As I've mentioned before, I'm currently not staying near the hospital, but am staying closer to the capitol so that I can chase down the letters I need to for the coming medical team. I need five of them (letters that is). The first letter I need is pretty important because it gets the ball rolling and I can't do anything without that first letter.
I requested the letter before I went home in November, hoping that it would be sitting here waiting for me when I got back. Oh, silly Emily. When I got back and realized I didn't have the letter yet, I had my friend ( a Sierra Leonean who helps with the teams when they come) get on the phone and see what he could find out. We ended up sending two people to the area to get the letter....but with no success. I am absolutely NOT saying this was the case, but it appears he may have been holding out for a bribe. Well, I decided I'd head over there (about a 4 hour drive) myself to find out what the hold up was.
Some of you who know me, have travelled with me.....or really even just ridden around my home town with me, may know that I was born with an unfortunate lack of a sense of direction. Literally. Zero. I still get turned around and slightly lost in the town I've lived in for 15 years. And it is NOT a big town. One of my biggest (and probably most realistic) fears about living over her is taking a left at the "that one village there" when I should have taken a right and ending up in the middle of nowhere with no cell phone reception, no fuel, no water, and a full bladder. Nightmare!
Since I try to live by the "safety first" motto (besides moving to a third world country with bad water, little health care and lots of animals that want to kill you) I usually take someone along with me keep me from getting lost and to help me change any of those pesky flat tires. (Although I got new tires on our container and I literally get comments every time I drive my car about how "strong" my tires are). Thanks Aaron!!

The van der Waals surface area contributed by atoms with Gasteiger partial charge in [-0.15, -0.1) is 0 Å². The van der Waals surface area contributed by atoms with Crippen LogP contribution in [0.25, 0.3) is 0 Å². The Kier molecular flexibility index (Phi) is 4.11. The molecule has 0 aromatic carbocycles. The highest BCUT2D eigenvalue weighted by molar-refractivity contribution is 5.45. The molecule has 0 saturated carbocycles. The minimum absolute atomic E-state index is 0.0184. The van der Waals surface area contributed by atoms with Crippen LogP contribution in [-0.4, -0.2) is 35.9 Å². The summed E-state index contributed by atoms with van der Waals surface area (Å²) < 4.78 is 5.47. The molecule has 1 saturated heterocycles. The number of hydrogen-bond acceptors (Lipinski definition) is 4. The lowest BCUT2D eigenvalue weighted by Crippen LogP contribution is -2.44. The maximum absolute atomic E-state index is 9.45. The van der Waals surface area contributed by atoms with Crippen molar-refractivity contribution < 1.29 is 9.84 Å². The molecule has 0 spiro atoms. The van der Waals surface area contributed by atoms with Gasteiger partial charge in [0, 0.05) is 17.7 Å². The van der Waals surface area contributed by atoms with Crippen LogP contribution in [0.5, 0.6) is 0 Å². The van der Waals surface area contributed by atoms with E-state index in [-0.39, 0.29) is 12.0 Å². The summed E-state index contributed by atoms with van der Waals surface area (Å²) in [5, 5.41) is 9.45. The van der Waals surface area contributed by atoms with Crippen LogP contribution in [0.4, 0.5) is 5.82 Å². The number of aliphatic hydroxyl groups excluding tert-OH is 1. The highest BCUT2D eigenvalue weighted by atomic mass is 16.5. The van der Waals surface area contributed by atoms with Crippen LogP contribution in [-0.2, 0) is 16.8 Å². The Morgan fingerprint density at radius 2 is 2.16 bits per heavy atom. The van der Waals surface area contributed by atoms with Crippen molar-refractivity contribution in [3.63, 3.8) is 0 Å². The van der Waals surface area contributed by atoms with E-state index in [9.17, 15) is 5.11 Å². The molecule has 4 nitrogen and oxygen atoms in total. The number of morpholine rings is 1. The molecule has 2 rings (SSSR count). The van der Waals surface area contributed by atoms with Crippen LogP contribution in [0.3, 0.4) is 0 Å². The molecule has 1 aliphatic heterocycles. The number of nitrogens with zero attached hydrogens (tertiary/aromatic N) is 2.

I digress. The guy who came with me this time is someone I've known for awhile and has accompanied me on road trips before. It's always a hoot. The differences in culture often make it appear as though some of the Sierra Leoneans have no social filter but this guy...wow. Definitely no filter. He keeps me on my toes, but also makes for interesting road trips.
This guy's M.O. is that he asks a ton of questions.....and then makes strong statements. We'll sit in silence for a while and then all of the sudden you can tell exactly what track his mind is on by the questions he asks. Here are some of my favorite questions/comments of the trip.
"Emily, why didn't you get married while you were home in America?" (For the 2 months I was there)
"Emily, someone told me that if a woman is wearing a bracelet around her ankle, it means she's a lesbian. Is that true?"
"Emily, forgive me for using this language, but you are more beautiful than your father." Sorry Dad! He's not into you. :) I'm telling you, I'm way better looking over here. The marriage proposals from the street make me think that my American passport is a nice accessory.
"Emily, is it true that you cannot relieve yourself (urinate) on the street in America?"
"Emily, sometimes when I've worked with Americans, I will be with them for four, maybe five hours and they never urinate. Do you all take drugs for that?"
"Emily, is it true that if you have an earring in your nose, it means you're a prostitute? (Me: No. I really wanted to get my nose pierced a few years ago.) Him: I would not talk to you if you had your nose pierced. I mean, I would greet you, but I wouldn't really talk to you. (Me: Ouch)
"Emily, if you have children in Sierra Leone would you breastfeed them the way our women do?" (For those of you who haven't been here....let's just say that there is no battle over breastfeeding in public here. It's a free for all (Me: Er, um, eh....?)
Anyway, those are just a few snippets of the 8 hours in my car. :) Incidentally we got the letter we were after so....win win!